|Fig tree at entrance to tunnel
The aqueducts of Caesaria
are a well-known site to any
traveler to the region from Roman times to the present.
The aqueducts, built by the Romans, channeled their fresh water. But where
did it come from?
In the Alona Park, in the hills beyond Caesaria, there is a fig tree
in an otherwise dry area. For years, the locals believed that this strong
and leafy fig tree was fed by waters from an undergrond spring. Supposedly
discovered by a local farmer, the spring came to be
named Ein (Hebrew for “spring”) Ami. It was only in 1967, that local farmers
stumbled upon a vast underground network of tunnels. The 23-km long tunnel
syustem was in fact part of a network of canals, tunnels, clay pipes and
aqueducts built by the Romans to deliver water to the port of Caesarea.
The Roman engineers overcame
the formidable task of water delivery through diffcult terrain, with terrain
heights varying from 2.40 m to 1.7 m at its lowest point.
Acknowledging the difficulty in creating conduits for water, Roman engineer
Vetrubis, expressed it thus:
is crucial for the existence of life, for our pleasure, and daily use. Water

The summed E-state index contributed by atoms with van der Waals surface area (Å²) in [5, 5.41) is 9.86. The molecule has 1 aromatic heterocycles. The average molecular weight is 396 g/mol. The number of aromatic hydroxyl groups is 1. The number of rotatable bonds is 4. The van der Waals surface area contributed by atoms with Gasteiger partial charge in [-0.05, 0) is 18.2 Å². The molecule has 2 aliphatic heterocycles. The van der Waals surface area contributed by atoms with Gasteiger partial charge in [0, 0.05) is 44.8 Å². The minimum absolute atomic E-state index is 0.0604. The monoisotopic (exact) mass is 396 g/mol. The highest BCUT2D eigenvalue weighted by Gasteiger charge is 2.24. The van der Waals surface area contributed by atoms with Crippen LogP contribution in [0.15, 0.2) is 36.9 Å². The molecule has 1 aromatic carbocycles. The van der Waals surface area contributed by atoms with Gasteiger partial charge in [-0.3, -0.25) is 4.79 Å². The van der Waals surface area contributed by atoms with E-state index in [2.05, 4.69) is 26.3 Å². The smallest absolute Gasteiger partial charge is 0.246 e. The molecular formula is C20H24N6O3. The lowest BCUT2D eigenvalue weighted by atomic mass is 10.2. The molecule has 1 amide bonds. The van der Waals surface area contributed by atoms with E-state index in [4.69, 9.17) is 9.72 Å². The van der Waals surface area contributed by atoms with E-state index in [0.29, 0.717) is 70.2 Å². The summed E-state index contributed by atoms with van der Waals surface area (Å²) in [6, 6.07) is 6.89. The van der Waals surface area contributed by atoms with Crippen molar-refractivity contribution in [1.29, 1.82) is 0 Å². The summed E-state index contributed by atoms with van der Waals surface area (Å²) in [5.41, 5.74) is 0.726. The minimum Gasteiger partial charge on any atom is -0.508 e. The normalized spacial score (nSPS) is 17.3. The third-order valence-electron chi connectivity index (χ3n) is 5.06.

can be reached more easily when the springs flow above ground. If they do
not, openings must be carved and shafts must be dug. When a shaft touches the water
level, several shafts should be dug around it. All the shafts should then
be connected by underwater canals to a single point.”
And that is exactly what
he, and his co-workers, did.
The water delivery system they built operated in the area during the Roman
and Byzantine times. With foresight, the system was designed to serve a growing
population, both for agriculture and drinking.
Following a long period of restoration, a 280 meter stretch of tunnel –
out of a total 6 km — was restored.
During the restoration period, an original Roman filter, a rare find, was
uncovered – and can be seen today.
Today, rain water continues to feed the tunnels, as in ancient times. Modern-day
pumps, however, have been installed and bring the water to the national water
Text and photos
by Judith Isaacson.